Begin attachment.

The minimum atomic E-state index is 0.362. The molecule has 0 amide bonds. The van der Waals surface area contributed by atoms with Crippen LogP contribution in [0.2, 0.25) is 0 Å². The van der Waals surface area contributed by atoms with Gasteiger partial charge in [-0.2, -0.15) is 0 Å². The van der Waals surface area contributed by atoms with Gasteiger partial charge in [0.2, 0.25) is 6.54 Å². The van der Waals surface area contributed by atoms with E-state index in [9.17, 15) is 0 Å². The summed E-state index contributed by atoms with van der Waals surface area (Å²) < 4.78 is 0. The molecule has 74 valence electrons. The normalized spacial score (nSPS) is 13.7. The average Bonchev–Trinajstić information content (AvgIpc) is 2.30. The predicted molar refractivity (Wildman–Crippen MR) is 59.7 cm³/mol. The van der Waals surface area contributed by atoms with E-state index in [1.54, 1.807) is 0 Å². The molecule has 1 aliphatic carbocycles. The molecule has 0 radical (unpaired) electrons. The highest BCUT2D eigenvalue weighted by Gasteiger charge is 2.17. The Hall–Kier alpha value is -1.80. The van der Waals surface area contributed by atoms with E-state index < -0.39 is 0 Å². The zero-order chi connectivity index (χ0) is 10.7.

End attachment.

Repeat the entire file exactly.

The minimum atomic E-state index is 0.362. The molecule has 0 amide bonds. The van der Waals surface area contributed by atoms with Crippen LogP contribution in [0.2, 0.25) is 0 Å². The van der Waals surface area contributed by atoms with Gasteiger partial charge in [-0.2, -0.15) is 0 Å². The van der Waals surface area contributed by atoms with Gasteiger partial charge in [0.2, 0.25) is 6.54 Å². The van der Waals surface area contributed by atoms with E-state index in [9.17, 15) is 0 Å². The summed E-state index contributed by atoms with van der Waals surface area (Å²) < 4.78 is 0. The molecule has 74 valence electrons. The normalized spacial score (nSPS) is 13.7. The average Bonchev–Trinajstić information content (AvgIpc) is 2.30. The predicted molar refractivity (Wildman–Crippen MR) is 59.7 cm³/mol. The van der Waals surface area contributed by atoms with E-state index in [1.54, 1.807) is 0 Å². The molecule has 1 aliphatic carbocycles. The molecule has 0 radical (unpaired) electrons. The highest BCUT2D eigenvalue weighted by Gasteiger charge is 2.17. The Hall–Kier alpha value is -1.80. The van der Waals surface area contributed by atoms with E-state index < -0.39 is 0 Å². The zero-order chi connectivity index (χ0) is 10.7.